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Abstinence from chronic methylphenidate exposure modifies cannabinoid receptor 1 levels in the brain in a dose-dependent manner

Introduction: Methylphenidate (MP) is a widely used psychostimulant prescribed for Attention Deficit Hyperactivity Disorder, and is also used illicitly by healthy individuals. Chronic exposure to MP has been shown to affect physiology, behavior, and neurochemistry.

Methods: The present study examined its effect on the endocannabinoid system. Adolescent rats had daily oral access to either water (control), low dose MP (4/10 mg/kg), or high dose MP (30/60 mg/kg). After 13 weeks of exposure, half of the rats in each group were euthanized, however the remaining rats underwent a four-week long abstinence period. Cannabinoid receptor 1 binding (CB1) was measured with in vitro autoradiography using [3H] SR141716A.

Results: Rats who underwent a 4-week abstinence period after exposure to chronic HD MP showed increased binding compared to rats with no abstinence period in several cortical and basal ganglia regions of the brain. In contrast to this, rats who underwent a 4-week abstinence period after exposure to chronic LD MP showed lower binding compared to rats with no abstinence period in mainly the basal ganglia regions and in the hindlimb region of the somatosensory cortex. Following 4 weeks of drug abstinence, rats who were previously given HD MP showed higher [ 3H] SR141716A binding than rats given LD MP in many of the cortical and basal ganglia regions examined. These results highlight biphasic effects of MP treatment on cannabinoid receptor levels. Abstinence from HD MP seemed to increase CB1 receptor levels while abstinence from LD MP seemed to decrease CB1 levels.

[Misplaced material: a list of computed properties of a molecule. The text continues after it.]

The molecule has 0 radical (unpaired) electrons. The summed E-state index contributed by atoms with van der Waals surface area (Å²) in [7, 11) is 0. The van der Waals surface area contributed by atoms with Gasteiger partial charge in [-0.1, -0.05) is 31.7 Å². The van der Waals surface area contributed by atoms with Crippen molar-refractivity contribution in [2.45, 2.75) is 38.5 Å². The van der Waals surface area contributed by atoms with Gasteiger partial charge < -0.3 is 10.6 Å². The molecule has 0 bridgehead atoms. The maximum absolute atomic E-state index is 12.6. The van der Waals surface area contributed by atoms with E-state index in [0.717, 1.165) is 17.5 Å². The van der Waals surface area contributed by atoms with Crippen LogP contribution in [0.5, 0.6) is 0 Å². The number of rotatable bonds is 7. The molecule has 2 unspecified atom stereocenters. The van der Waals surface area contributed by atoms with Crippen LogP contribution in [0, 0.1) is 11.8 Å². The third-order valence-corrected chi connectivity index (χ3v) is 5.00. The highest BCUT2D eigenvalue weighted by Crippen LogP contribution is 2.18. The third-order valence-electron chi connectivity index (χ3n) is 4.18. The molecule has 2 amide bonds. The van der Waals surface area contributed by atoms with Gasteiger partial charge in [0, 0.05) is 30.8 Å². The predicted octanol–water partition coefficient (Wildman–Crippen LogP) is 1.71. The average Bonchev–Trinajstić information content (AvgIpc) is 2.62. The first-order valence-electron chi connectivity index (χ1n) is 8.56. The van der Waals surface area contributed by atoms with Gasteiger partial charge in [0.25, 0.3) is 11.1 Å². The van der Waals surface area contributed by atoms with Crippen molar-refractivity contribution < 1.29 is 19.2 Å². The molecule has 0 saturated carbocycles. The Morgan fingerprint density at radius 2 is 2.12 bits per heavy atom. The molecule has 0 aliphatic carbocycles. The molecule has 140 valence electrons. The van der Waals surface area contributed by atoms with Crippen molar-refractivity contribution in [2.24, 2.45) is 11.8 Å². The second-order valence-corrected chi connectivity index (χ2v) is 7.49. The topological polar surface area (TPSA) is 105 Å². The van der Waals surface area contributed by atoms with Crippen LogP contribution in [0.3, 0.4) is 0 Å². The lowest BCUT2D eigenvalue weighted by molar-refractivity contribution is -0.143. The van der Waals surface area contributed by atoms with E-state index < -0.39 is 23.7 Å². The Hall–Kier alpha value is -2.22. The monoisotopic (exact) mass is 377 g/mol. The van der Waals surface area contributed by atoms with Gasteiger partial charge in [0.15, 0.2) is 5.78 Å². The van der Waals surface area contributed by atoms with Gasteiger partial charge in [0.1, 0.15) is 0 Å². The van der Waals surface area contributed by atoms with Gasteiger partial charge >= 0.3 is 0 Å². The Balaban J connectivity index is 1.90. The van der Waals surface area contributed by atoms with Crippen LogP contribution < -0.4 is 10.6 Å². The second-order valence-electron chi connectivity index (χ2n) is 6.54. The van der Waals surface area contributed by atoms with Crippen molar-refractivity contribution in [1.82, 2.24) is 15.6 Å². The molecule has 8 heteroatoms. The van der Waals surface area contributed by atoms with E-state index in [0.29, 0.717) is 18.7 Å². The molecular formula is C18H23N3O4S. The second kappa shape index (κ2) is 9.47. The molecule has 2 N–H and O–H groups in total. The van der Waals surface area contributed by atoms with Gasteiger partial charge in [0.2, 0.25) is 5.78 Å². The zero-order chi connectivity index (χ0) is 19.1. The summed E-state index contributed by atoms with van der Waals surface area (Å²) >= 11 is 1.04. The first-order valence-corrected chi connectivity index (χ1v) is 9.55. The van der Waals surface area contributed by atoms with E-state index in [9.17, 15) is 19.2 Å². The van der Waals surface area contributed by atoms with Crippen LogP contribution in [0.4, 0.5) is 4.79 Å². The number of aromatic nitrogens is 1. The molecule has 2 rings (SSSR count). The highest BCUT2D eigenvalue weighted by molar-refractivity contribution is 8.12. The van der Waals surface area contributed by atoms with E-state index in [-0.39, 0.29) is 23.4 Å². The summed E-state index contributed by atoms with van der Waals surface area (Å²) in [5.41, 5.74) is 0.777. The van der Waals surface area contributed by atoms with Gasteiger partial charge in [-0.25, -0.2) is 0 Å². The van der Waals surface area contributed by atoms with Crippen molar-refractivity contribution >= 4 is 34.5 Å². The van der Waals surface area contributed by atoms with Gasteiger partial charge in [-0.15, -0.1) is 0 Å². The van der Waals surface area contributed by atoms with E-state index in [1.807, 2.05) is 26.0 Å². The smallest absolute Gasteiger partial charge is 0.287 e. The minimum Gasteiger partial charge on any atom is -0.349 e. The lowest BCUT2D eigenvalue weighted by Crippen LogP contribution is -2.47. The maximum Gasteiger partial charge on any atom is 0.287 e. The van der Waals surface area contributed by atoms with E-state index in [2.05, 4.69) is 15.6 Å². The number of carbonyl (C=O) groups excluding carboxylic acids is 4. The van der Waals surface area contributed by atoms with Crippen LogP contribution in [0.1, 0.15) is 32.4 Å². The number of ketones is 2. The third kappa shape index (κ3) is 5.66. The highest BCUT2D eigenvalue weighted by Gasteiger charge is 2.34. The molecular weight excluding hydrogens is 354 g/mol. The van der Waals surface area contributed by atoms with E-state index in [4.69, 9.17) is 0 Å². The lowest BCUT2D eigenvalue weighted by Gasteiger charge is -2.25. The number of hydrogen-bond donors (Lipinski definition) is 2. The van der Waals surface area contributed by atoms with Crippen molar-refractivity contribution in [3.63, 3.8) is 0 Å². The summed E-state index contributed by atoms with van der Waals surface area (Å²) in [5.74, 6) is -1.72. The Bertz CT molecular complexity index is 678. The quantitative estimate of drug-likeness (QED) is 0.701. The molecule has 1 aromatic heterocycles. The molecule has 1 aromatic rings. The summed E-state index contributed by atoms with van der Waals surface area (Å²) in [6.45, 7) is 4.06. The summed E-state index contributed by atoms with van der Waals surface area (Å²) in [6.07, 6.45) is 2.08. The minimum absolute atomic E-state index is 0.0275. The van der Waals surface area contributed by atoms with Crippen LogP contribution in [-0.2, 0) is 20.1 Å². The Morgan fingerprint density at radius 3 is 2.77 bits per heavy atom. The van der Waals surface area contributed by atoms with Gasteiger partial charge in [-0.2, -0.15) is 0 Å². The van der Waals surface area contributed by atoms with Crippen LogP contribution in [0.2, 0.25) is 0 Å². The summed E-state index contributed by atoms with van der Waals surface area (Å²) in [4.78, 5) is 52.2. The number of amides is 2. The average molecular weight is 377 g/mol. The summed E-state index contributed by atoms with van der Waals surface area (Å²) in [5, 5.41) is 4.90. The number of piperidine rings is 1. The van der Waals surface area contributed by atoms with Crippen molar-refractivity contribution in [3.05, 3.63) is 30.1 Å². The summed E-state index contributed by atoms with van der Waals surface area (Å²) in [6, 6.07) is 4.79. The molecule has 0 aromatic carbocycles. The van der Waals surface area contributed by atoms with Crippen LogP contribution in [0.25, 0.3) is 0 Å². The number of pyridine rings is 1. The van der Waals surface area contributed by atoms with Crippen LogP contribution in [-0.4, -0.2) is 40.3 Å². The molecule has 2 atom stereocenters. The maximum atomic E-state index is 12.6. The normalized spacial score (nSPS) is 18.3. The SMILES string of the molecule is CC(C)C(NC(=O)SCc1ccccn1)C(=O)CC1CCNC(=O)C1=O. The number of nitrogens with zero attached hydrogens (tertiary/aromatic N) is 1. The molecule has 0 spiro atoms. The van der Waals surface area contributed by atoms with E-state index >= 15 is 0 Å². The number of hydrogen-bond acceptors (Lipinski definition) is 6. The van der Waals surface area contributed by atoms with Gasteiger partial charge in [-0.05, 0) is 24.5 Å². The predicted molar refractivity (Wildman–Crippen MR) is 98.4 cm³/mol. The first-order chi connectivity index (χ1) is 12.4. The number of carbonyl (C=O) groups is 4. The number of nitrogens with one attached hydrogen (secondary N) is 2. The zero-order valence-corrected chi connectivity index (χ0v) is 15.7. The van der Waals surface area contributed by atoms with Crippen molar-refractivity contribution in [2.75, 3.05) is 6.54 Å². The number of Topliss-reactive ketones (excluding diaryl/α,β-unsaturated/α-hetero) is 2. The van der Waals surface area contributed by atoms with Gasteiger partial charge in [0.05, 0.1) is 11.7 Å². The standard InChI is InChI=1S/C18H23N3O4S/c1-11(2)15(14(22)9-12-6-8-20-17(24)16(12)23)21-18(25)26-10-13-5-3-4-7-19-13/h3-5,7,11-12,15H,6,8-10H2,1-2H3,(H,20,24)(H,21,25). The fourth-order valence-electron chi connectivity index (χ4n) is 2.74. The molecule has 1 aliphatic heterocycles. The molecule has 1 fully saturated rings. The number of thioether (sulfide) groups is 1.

Conclusion: Given the prolific expression of cannabinoid receptors throughout the brain, many types of behaviors may be affected as a result of MP abstinence. Further research will be needed to help identify these behavioral changes.

Journal Title: Current Pharmaceutical Design

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